3. Draw a separate Ramachandran plot for each chain of the human growth hormone, represented in the pdb structure, 1a22Struct. Highlight the glycine residues (with a circle) and draw the reference Ramachandran regions in the plot.

    ramachandran(Struct1a22,'plot','separate','chain','all',...
                 'glycine',true,'regions',true)

Writing a Tab-Delimited Report File from a Ramachandran Structure

  1. Create an array of two structures containing torsion angles for chains A and D in the Calcium/Calmodulin-dependent protein kinase, which has a PDB database identifier of 1hkx.

    a = ramachandran('1hkx', 'chain', {'A', 'D'})
    
    a = 
    
    1x2 struct array with fields:
        Angles
        ResidueNum
        ResidueName
        Chain
        HPoints
  2. Write a tab-delimited report file containing torsion angles phi (Φ) and psi (Ψ) for chains A and D in the Calcium/Calmodulin-dependent protein kinase.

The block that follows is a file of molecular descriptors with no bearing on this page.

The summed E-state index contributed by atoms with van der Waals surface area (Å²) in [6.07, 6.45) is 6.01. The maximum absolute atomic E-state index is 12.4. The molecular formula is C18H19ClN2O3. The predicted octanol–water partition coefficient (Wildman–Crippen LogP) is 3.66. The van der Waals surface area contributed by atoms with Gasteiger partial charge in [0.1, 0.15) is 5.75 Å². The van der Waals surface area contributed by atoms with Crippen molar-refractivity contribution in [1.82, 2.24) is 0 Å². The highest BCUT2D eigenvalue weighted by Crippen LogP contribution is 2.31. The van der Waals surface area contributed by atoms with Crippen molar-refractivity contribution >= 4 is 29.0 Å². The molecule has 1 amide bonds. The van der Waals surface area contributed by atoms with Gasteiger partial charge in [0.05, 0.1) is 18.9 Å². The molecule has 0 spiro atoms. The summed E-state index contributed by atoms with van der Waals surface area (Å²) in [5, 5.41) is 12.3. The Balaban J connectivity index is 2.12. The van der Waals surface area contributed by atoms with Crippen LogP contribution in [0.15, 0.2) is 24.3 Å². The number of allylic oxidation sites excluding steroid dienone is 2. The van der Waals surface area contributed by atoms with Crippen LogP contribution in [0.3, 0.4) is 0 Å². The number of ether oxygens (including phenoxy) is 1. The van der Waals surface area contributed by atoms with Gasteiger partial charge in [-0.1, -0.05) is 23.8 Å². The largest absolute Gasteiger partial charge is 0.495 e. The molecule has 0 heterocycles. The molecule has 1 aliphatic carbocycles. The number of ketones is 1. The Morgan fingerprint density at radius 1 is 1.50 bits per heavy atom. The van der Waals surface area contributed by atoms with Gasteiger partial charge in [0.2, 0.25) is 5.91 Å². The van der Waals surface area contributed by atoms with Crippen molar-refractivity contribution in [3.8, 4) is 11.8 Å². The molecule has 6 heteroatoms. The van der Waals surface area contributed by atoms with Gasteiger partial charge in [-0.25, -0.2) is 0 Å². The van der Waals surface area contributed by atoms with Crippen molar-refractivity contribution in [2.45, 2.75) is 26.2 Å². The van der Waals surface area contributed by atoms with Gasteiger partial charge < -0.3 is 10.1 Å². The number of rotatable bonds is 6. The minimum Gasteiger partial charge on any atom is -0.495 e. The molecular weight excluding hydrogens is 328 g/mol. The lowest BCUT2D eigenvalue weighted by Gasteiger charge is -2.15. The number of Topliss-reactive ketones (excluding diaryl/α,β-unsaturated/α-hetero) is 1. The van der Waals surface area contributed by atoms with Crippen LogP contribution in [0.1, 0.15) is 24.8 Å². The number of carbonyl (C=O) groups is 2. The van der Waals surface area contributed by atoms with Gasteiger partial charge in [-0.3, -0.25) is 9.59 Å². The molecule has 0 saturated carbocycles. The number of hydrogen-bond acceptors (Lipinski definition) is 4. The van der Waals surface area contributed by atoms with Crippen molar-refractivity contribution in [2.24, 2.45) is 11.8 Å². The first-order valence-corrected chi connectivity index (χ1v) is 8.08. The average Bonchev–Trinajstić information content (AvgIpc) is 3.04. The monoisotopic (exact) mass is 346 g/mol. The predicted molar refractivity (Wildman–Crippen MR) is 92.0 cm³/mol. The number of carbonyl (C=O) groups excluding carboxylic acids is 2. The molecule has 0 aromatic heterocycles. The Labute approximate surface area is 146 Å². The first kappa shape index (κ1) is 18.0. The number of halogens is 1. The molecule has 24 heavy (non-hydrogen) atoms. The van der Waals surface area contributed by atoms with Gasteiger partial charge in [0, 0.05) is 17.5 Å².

fid = fopen('rama_1hkx_report.txt', 'wt');
    
    for c = 1:numel(a)
        for i = 1:length(a(c).Angles)
            if ~all(isnan(a(c).Angles(i,:)))
                fprintf(fid,'%s\t%d\t%s\t%f\t%f\n', a(c).Chain, ...
                    a(c).ResidueNum(i), a(c).ResidueName{i}, ...
                    a(c).Angles(i,1:2));
            end
        end
    end
    
    fclose(fid);
    
  3. View the file you created in the MATLAB Editor.

    edit rama_1hkx_report.txt

References

[1] Morris, A.L., MacArthur, M.W., Hutchinson, E.G., and Thornton, J.M. (1992). Stereochemical Quality of Protein Structure Coordinates. PROTEINS: Structure, Function, and Genetics 12, 345–364.

See Also